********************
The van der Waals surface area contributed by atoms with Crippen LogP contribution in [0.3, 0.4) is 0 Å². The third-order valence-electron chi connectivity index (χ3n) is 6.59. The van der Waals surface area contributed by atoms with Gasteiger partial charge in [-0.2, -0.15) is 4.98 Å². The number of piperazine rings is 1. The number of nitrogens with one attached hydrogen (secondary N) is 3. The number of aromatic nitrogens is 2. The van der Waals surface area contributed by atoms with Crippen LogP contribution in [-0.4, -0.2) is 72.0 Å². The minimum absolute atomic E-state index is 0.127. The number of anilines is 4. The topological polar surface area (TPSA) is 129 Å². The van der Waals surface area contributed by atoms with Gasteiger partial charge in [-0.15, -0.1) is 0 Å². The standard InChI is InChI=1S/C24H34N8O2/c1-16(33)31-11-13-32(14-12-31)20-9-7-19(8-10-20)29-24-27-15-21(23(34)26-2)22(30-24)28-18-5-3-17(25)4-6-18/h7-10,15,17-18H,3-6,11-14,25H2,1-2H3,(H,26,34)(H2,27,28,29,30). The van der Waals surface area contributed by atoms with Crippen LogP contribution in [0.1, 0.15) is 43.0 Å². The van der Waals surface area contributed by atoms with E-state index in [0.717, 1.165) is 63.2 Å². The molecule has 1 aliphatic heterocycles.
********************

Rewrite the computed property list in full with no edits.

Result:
The van der Waals surface area contributed by atoms with Crippen LogP contribution in [0.3, 0.4) is 0 Å². The third-order valence-electron chi connectivity index (χ3n) is 6.59. The van der Waals surface area contributed by atoms with Gasteiger partial charge in [-0.2, -0.15) is 4.98 Å². The number of piperazine rings is 1. The number of nitrogens with one attached hydrogen (secondary N) is 3. The number of aromatic nitrogens is 2. The van der Waals surface area contributed by atoms with Crippen LogP contribution in [-0.4, -0.2) is 72.0 Å². The minimum absolute atomic E-state index is 0.127. The number of anilines is 4. The topological polar surface area (TPSA) is 129 Å². The van der Waals surface area contributed by atoms with Gasteiger partial charge in [-0.15, -0.1) is 0 Å². The standard InChI is InChI=1S/C24H34N8O2/c1-16(33)31-11-13-32(14-12-31)20-9-7-19(8-10-20)29-24-27-15-21(23(34)26-2)22(30-24)28-18-5-3-17(25)4-6-18/h7-10,15,17-18H,3-6,11-14,25H2,1-2H3,(H,26,34)(H2,27,28,29,30). The van der Waals surface area contributed by atoms with Crippen LogP contribution in [0.1, 0.15) is 43.0 Å². The van der Waals surface area contributed by atoms with E-state index in [0.717, 1.165) is 63.2 Å². The molecule has 1 aliphatic heterocycles.